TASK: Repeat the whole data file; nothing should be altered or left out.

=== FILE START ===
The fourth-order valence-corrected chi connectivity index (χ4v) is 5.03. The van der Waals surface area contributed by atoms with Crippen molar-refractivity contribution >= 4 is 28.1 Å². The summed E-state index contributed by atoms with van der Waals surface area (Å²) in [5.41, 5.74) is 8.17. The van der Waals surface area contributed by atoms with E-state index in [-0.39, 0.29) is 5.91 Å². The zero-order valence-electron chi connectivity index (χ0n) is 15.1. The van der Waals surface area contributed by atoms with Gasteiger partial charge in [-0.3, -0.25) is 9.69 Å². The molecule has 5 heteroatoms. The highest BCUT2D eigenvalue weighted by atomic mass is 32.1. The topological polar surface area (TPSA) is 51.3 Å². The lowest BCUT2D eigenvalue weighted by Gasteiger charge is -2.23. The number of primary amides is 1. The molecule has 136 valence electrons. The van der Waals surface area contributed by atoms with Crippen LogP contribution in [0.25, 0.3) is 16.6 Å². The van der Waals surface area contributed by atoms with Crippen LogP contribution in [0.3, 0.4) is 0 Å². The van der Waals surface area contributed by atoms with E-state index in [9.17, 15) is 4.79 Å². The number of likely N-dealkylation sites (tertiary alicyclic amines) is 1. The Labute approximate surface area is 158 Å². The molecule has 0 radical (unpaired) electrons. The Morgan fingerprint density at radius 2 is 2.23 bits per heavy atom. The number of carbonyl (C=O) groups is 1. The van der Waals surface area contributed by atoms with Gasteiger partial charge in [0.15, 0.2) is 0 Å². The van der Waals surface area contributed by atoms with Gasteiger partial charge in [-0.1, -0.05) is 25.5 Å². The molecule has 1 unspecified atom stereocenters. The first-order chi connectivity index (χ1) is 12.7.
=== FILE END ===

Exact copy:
The fourth-order valence-corrected chi connectivity index (χ4v) is 5.03. The van der Waals surface area contributed by atoms with Crippen molar-refractivity contribution >= 4 is 28.1 Å². The summed E-state index contributed by atoms with van der Waals surface area (Å²) in [5.41, 5.74) is 8.17. The van der Waals surface area contributed by atoms with E-state index in [-0.39, 0.29) is 5.91 Å². The zero-order valence-electron chi connectivity index (χ0n) is 15.1. The van der Waals surface area contributed by atoms with Gasteiger partial charge in [-0.3, -0.25) is 9.69 Å². The molecule has 5 heteroatoms. The highest BCUT2D eigenvalue weighted by atomic mass is 32.1. The topological polar surface area (TPSA) is 51.3 Å². The lowest BCUT2D eigenvalue weighted by Gasteiger charge is -2.23. The number of primary amides is 1. The molecule has 136 valence electrons. The van der Waals surface area contributed by atoms with Crippen LogP contribution in [0.25, 0.3) is 16.6 Å². The van der Waals surface area contributed by atoms with Crippen LogP contribution in [0.3, 0.4) is 0 Å². The van der Waals surface area contributed by atoms with E-state index in [9.17, 15) is 4.79 Å². The number of likely N-dealkylation sites (tertiary alicyclic amines) is 1. The Labute approximate surface area is 158 Å². The molecule has 0 radical (unpaired) electrons. The Morgan fingerprint density at radius 2 is 2.23 bits per heavy atom. The number of carbonyl (C=O) groups is 1. The van der Waals surface area contributed by atoms with Gasteiger partial charge in [0.15, 0.2) is 0 Å². The van der Waals surface area contributed by atoms with Gasteiger partial charge in [-0.1, -0.05) is 25.5 Å². The molecule has 1 unspecified atom stereocenters. The first-order chi connectivity index (χ1) is 12.7.